Read about first-hand accounts from Doctors Without Borders/Médecins Sans Frontières (MSF) aid workers and patients.

February 21, 2018

More than 2,000 Bangladeshi and international staff members—from doctors, nurses, and mental health counselors to logisticians, translators, and social workers—are working with Doctors Without Borders/Médecins Sans Frontières (MSF) to respond to the Rohingya refugee crisis in Bangladesh. MSF operations here have rapidly scaled up since late August 2017.

January 29, 2018

A diphtheria outbreak is raging in the refugee camps in the Cox’s Bazar area of Bangladesh, where nearly 700,000 Rohingya people have settled after fleeing violence and persecution across the border in Myanmar. Doctors Without Borders/Médecins Sans Frontières (MSF) doctor Rosie Burton recently returned from Bangladesh, where she spent one month working in a diphtheria treatment center run by the organization. Here, she describes the situation.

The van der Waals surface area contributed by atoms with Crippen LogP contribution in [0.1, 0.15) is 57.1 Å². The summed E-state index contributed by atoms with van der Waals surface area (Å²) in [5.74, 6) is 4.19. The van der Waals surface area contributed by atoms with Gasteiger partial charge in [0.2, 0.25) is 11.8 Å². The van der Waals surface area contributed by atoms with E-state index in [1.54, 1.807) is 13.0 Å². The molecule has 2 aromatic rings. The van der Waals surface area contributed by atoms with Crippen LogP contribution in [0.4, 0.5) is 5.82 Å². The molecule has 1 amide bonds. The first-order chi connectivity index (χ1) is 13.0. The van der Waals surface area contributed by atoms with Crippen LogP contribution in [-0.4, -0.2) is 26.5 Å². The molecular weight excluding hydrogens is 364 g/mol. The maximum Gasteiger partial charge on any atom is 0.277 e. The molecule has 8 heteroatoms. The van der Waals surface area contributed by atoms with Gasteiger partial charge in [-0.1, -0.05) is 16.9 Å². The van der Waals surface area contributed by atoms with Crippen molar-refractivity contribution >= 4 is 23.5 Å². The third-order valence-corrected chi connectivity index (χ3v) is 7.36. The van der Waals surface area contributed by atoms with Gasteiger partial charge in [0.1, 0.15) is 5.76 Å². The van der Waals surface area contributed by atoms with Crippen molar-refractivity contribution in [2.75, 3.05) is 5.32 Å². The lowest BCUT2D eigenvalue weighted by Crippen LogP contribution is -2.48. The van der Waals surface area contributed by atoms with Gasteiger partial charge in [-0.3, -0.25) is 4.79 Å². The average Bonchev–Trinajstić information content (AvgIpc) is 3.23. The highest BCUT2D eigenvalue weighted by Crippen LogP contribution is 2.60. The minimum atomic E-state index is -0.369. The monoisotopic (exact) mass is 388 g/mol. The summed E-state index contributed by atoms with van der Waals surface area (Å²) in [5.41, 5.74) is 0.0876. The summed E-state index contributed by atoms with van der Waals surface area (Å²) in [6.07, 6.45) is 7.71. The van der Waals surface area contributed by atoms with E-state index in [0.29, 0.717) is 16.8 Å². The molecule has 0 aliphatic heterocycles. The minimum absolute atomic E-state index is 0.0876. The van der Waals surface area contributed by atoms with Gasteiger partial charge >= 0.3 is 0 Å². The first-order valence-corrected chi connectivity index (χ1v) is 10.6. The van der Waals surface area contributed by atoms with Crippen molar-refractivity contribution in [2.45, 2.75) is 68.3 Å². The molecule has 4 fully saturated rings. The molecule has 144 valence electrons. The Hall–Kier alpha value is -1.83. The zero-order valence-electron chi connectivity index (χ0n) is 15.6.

January 05, 2018

Doctors Without Borders/Médecins Sans Frontières doctor Nina Goldman is currently in Bangladesh, where MSF provides medical care to hundreds of thousands of Rohingya refugees who fled violence in neighboring Myanmar. Here, she describes the diphtheria outbreak that is currently affecting the makeshift camps where refugees have settled.

October 18, 2017

Since August 25 more than half a million Rohingya refugees have arrived in Bangladesh following a wave of targeted violence in neighboring Myanmar’s Rakhine state. Most of the newly arrived refugees have moved into makeshift settlements without adequate access to shelter, food, clean water, or latrines. Doctors Without Borders/Médecins Sans Frontières (MSF) water and sanitation expert Paul Jawor recently returned from southeast Bangladesh.